credits the company’s success to the “broad
background” of its workers.
AGE: 27 COMPANY: Peter
Jacob Design TITLE: Owner RESIDENCE: Grand
Alumni Board of Directors, Kendall College
of Art and Design; board member,
American Society of Furniture Designers;
satellite member, Saugatuck Center for the
After graduating from Kendall College, Peter
Jacob worked as a designer at Kindel Furniture
Co. in Grand Rapids.
“I really liked it, but I needed to go
in a more independent direction,” Jacob
Now, as owner of Peter Jacob Design, Jacob
collaborates with locally and nationally known
designers on a variety of projects.
He’s teamed up with Los Angeles-based
designer and HGTV host Kenneth Brown on a
series of home accessories for the QVC network.
also works with local businesses, such as
Covet Furniture and Jeup Furniture.
Hopcat patrons notice Jacob’s work every
time they step up to the wood-paneled bar;
he worked on renderings of it in collaboration
with Think Design.
Jacob subcontracts some of his graphic design
work, but otherwise he has a one-man operation.
“It’s been a huge learning curve,
but I’ve had a lot of mentors,” Jacob
said. “The reward is flexibility in who
I work with.”
AGE: 35 ORGANIZATION: Metro
Health Hospital TITLE: Director, Noninvasive
Services RESIDENCE: East Grand Rapids COMMUNITY
SERVICE: Donor, Helen DeVos Children’s
For Matthew Sevensma, medicine runs in the
family. His father and brother are doctors,
and so are his aunt and cousin.
“I’ve been immersed in it my whole
Sevensma, who followed the family tradition
by becoming a cardiologist.
He is director of noninvasive cardiovascular
services at Metro Health Hospital. “When
people hear ‘cardiologist,’ they
always think of open-heart surgeons,” he
said. Sevensma specializes in techniques such
as nuclear cardiology and echocardiography
that use minimal or no invasion to diagnose
He noted that devices formerly half as big
as a Volkswagen can now be carried around on
a laptop. The next frontier in research involves
enhancing noninvasive techniques that determine
risk factors for heart attacks.
Sevensma, who attended Hope College, then got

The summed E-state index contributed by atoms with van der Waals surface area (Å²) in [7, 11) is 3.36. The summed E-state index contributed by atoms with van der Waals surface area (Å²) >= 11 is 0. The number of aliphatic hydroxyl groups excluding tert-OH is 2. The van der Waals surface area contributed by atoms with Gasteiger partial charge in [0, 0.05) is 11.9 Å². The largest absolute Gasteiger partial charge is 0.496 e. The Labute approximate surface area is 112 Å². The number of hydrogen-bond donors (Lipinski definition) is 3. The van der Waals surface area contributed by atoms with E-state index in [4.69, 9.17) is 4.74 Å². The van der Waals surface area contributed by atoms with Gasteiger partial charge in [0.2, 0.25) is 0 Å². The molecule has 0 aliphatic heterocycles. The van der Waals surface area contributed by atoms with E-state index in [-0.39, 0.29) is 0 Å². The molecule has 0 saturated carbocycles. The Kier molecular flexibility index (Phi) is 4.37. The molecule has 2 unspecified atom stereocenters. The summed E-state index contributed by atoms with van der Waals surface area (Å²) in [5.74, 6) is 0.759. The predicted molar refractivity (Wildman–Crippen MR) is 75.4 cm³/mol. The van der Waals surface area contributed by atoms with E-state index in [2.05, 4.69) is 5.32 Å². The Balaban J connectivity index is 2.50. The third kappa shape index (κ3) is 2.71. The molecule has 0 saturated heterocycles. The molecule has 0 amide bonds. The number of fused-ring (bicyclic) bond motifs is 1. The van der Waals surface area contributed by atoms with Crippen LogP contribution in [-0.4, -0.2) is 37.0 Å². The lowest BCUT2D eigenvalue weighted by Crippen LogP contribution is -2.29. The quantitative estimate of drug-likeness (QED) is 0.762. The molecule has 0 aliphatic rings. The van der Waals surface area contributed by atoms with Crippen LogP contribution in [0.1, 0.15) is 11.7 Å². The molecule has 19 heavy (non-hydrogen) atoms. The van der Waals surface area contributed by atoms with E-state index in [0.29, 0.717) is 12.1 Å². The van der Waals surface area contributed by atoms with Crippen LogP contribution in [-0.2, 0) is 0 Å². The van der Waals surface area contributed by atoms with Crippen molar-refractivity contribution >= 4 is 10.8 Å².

his medical degree from the Michigan State
University College of Osteopathic Medicine,
plans to stay on top of the latest advances.
“I dedicate all my time to what I do,” he
AGE: 39 ORGANIZATION: Van
Andel Research Institute
TITLE: Senior Scientific
Investigator RESIDENCE: Rockford COMMUNITY
SERVICE: Volunteer, Kids
Fighting Cancer camp, Mel Trotter Ministries,
Extended Hands (building homes for widows
and orphans in Guatemala); adviser, Spectrum
Health’s Lemmen-Holton Cancer Pavilion.
The Van Andel Research Institute is on the
cutting edge of inquiry into the genetic
and molecular origins of disease. From the
earliest days, Craig Webb has helped guide
Since joining VARI in 1999, Webb has been
involved in a variety of programs that promote
mission of discovering ways to develop new
treatments for diseases such as cancer and
Among them is ClinXus, an alliance of organizations
that focuses on the clinical trial process.
“The idea was to compete on a national
and international level,” Webb said,
noting that the organizations have more success
collectively than if they
worked as individual units.
Webb was completing his postdoctoral fellowship
at the NCI-Frederick Cancer Research and Development
Center in Frederick, Md., when the institute
approached him about joining its staff.
“I had no idea where Grand Rapids was
at the time,” said Webb, who comes from
Nearly 10 years later, Webb is proud of VARI’s
“It took a lot of time to build the infrastructure,” he
“Now that the infrastructure is accomplished,
I’m focusing on the science again.”
right: Jeff Meeuwsen, Joe Hooker,
Luisa Schumaker and Matt Jung
AGE: 40 ORGANIZATION: Urban
Institute for Contemporary Arts TITLE: Executive
Director RESIDENCE: Grand
Rapids COMMUNITY SERVICE: Member,
board of directors executive committee, ArtServe
Michigan; member, board of directors, Michigan
Association of Community Arts Agencies and
Jeff Meeuwsen became executive director of
the Urban Institute for Contemporary Arts six
years ago, when the institute was in danger
of closing its doors. Now, the UICA is thriving